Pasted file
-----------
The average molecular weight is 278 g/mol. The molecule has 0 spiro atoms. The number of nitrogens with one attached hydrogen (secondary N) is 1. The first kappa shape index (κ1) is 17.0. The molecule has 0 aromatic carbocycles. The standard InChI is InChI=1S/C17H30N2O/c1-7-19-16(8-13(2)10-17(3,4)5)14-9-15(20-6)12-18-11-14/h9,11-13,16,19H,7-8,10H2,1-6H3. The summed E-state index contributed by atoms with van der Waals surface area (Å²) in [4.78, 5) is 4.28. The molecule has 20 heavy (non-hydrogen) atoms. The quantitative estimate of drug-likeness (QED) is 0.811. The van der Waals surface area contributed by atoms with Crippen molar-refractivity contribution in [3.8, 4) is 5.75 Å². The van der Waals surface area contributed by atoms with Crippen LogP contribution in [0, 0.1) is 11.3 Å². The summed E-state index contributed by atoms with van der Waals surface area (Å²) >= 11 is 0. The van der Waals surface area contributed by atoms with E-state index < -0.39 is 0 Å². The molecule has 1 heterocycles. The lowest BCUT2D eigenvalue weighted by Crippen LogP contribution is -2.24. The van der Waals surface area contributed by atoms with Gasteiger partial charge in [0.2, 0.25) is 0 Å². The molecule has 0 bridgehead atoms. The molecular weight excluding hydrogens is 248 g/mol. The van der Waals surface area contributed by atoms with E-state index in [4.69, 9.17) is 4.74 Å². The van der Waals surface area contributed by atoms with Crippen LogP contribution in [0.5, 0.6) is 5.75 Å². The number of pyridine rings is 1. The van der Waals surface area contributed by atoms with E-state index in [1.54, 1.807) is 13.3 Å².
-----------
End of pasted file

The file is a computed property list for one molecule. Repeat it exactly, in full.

The average molecular weight is 278 g/mol. The molecule has 0 spiro atoms. The number of nitrogens with one attached hydrogen (secondary N) is 1. The first kappa shape index (κ1) is 17.0. The molecule has 0 aromatic carbocycles. The standard InChI is InChI=1S/C17H30N2O/c1-7-19-16(8-13(2)10-17(3,4)5)14-9-15(20-6)12-18-11-14/h9,11-13,16,19H,7-8,10H2,1-6H3. The summed E-state index contributed by atoms with van der Waals surface area (Å²) in [4.78, 5) is 4.28. The molecule has 20 heavy (non-hydrogen) atoms. The quantitative estimate of drug-likeness (QED) is 0.811. The van der Waals surface area contributed by atoms with Crippen molar-refractivity contribution in [3.8, 4) is 5.75 Å². The van der Waals surface area contributed by atoms with Crippen LogP contribution in [0, 0.1) is 11.3 Å². The summed E-state index contributed by atoms with van der Waals surface area (Å²) >= 11 is 0. The van der Waals surface area contributed by atoms with E-state index < -0.39 is 0 Å². The molecule has 1 heterocycles. The lowest BCUT2D eigenvalue weighted by Crippen LogP contribution is -2.24. The van der Waals surface area contributed by atoms with Gasteiger partial charge in [0.2, 0.25) is 0 Å². The molecule has 0 bridgehead atoms. The molecular weight excluding hydrogens is 248 g/mol. The van der Waals surface area contributed by atoms with E-state index in [4.69, 9.17) is 4.74 Å². The van der Waals surface area contributed by atoms with Crippen LogP contribution in [0.5, 0.6) is 5.75 Å². The number of pyridine rings is 1. The van der Waals surface area contributed by atoms with E-state index in [1.54, 1.807) is 13.3 Å².